I’m sure you’ve heard the ignorant comments about mental health. You may have even witnessed the close-minded behavior towards someone struggling. Maybe you have experienced this lack of understanding for yourself. Maybe even you lack mental health knowledge.
Whatever the situation, we need to take a stand in ending the stigma of mental health.
How do we do that?
- Education. You can research or ask your doctor to help explain your diagnosis.
- Learning to advocate for yourself. You must be able to voice your wants and needs.
“My friends and family just don’t understand!”
Learning to communicate with others by identifying your wants and needs is a crucial lesson. Before you can do this you need to know your boundaries, then you can communicate with others where you stand, and what you expect from them.
Ask yourself the following questions:
- What do I struggle with?
- What do I need to do to cope when faced with this stressor?
- What do I need my supports to know? Is there something they should do?
- How can I express myself clearly on how I feel?
For example: Tina struggles with social anxiety. When in large crowds, she begins to get an upset stomach, her mind racesworrying of what others around her are doing and what they are thinking, she has difficulty focusing, and begins feeling short of breath. To cope with this, it is helpful for her to temporarily remove herself from the room to regain control. Tina looks for her favorite color blue around the room as she makes her way outside, while she takes deep breaths (in through the nose, out through the mouth). She wants her spouse to not take it personally or become frustrated with her that she leaves. She explains to her spouse that, if she walks away, know that she just needs a few minutes alone, and will come back once she is ready. Tina also expresses her request of her spouse to not question “why” she became upset, because even Tina doesn’t always know what triggers the panic feeling; but to be supportive when she returns by taking her hand and continuing with the event.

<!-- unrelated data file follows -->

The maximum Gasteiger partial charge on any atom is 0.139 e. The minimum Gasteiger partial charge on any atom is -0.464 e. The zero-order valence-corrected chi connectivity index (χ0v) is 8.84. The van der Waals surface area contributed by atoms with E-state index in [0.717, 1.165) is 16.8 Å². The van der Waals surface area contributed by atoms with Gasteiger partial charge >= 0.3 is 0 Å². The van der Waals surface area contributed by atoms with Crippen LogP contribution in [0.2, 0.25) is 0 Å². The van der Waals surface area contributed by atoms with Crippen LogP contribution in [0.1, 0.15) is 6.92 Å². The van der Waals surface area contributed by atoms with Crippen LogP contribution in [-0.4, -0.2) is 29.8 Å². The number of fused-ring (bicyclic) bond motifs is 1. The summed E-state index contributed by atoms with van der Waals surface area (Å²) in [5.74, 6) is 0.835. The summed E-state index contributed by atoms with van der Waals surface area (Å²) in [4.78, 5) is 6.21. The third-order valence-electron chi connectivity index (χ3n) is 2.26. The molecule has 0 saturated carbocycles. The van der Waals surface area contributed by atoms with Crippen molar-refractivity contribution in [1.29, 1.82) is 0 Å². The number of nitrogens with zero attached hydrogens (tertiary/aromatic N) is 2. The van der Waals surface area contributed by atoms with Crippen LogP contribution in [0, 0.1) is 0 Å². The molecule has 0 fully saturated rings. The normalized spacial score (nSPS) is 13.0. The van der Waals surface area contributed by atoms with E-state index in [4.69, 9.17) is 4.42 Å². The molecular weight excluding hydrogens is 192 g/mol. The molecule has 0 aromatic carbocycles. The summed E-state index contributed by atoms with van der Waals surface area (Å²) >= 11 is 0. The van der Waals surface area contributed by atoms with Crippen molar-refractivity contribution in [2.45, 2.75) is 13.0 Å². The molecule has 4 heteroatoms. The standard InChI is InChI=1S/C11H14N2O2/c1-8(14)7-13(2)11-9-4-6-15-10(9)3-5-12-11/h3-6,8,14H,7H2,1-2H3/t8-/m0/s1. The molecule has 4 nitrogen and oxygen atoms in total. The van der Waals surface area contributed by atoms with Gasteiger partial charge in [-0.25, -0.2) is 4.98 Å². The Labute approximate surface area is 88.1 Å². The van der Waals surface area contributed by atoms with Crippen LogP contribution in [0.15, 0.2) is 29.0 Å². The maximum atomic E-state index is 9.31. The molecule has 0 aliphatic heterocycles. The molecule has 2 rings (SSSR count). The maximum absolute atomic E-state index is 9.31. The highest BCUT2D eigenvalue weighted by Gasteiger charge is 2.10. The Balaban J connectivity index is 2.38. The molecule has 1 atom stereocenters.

She also knows that there are times when she cannot escape the crowd, so she requests to be prompted to look for blue things by her spouse when needed.
When they arrive home, Tina can explain what she felt, she may not know why, but they can talk together about the situation. Evaluating the duration and intensity of the anxiety attack can help improve symptoms in the future, as the goal is to lessen the impact. Tina wants her spouse to understand that she is doing the best she can and improving each and every time.
When meeting with your doctor or therapist, you also want to be able to advocate your wants and needs.
Before your appointment, think or write down these main points:
- What are my current symptoms/stresses? Am I having side effects?
- What improvements/setbacks have I had since my last appointment?
- What do I need to change?
- How can they help? What do I need from them?
- What questions do I have?
Remember, doctors are not mind readers. You must speak up and tell them what is going on. Don’t go in to your appointment and say “I’m fine,” and don’t go to therapy and just begin talking